The last three months have been a learning experience for First Year Engineering Student Robbie Powell.
Powell competed in his first two major championships, including October’s Youth Olympic Games in Buenos Aires, Argentina.
However, Powell was first part of the Ireland team that took part in the European Swimming Championships in Glasgow in August.
Powell was part of the men’s 4×100 Freestyle Relay team that broke the Irish Senior Record.
Alongside Shane Ryan, David Thompson and Jordan Sloan, the quartet took two seconds off the previous record, with Powell bringing them home in a time of 3:17:55.
“I felt I gained more experience with competing at a major scale at the European Championships. I was racing the best senior male swimmers in Europe,” Powell told The College View.
“I saw how the operate before, during and after races. It was quite different to junior swimmers that I was accustomed to competing against.
“I observed these differences and used it to my advantage. It was also very useful when I got the chance to deal with pressure of the media and being on TV for everyone at home to see me,” Powell said.
Powell then headed to Argentina, where he competed in three events at the Youth Olympic Games, competing in the 50m Freestyle, 100m Freestyle and the 50m Butterfly.
The Athlone man felt the Youth Olympics were a very different experience, introducing him to a big scale multisport games for the first time.
“The Youth Olympics on the other hand were on the other side of the world and they introduced me to a big scale multisport games.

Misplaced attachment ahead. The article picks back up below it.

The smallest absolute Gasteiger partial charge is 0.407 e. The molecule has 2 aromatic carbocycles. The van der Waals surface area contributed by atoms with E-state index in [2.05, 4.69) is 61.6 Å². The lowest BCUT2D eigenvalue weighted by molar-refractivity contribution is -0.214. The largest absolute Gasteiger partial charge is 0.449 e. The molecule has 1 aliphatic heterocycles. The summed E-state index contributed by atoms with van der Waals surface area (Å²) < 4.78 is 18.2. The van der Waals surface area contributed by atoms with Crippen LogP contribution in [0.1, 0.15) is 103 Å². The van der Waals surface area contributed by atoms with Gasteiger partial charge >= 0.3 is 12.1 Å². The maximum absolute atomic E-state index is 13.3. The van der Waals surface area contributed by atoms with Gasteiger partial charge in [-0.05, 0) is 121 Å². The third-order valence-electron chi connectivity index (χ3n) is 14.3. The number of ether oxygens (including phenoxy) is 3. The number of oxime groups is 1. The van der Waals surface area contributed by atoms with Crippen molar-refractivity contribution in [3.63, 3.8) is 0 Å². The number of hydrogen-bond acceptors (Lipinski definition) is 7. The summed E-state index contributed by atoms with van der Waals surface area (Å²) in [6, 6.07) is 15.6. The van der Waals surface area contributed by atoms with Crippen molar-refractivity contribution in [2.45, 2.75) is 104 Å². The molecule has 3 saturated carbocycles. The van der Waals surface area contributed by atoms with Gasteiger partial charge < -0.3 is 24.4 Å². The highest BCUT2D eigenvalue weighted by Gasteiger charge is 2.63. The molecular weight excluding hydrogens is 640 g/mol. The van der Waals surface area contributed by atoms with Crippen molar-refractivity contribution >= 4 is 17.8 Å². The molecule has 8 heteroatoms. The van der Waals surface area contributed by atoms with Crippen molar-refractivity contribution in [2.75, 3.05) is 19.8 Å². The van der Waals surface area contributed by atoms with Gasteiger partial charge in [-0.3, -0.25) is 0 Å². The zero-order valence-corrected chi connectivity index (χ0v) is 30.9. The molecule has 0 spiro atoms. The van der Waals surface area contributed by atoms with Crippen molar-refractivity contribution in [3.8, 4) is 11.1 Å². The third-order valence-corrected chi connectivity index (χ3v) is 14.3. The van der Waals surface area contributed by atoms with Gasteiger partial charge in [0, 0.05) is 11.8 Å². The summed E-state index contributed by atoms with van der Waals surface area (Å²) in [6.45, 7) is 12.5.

“I had less pressure on me to perform in the pool so swimming fast wasn’t the main focus for me. Tactics were the focus in the pool and I learned from it.
“I found the village life a bit overwhelming at first as I found myself walking around doing fun activities and treating myself to the free food and drink, the Olympics are sponsored by Coca-Cola,” Powell said.
“I had to learn how to get the best out of my performance while being in an unusual atmosphere. I didn’t have a cosy bed in a nice hotel in somewhere familiar with nice scrambled egg for breakfast.
“I had to adapt and that’s why I see the Youth Olympics as a beneficial experience for the real Olympic games rather than for any other swim competition,” Powell said.
Powell’s father was a swim coach so he was introduced to the sport at a young age and stressed that the journey to qualifying for two major championships was a long journey.
“My father was a swim coach so he always had me in the pool since I was young. From then, I always made the next step towards where I am today.
“It has been a 10-year journey to qualifying for the youth Olympics and European Championships. It didn’t happen suddenly.”
Irish swimming seems to be making strides, shown further by Shane Ryan’s bronze medal in Glasgow and the success at the Youth Olympics of Powell, Mona McSharry and Niamh Coyne.
“I’m glad to be a part of it and this success will continue. I think the success is due to the hard work swim Ireland have been doing to make Ireland a household name at major international meets,” Powell said.
The likes of Brendan Hyland, Cillian Colvin and Ben Griffin have all swam for DCU and Powell admitted that was a factor in him choosing DCU as his college to study in.
“Some of the best swimmers were attending DCU and they had been well supported by the college throughout the years so it seemed obvious for me to join them.”
Image Credit: David Fitzgerald / Sportsfile.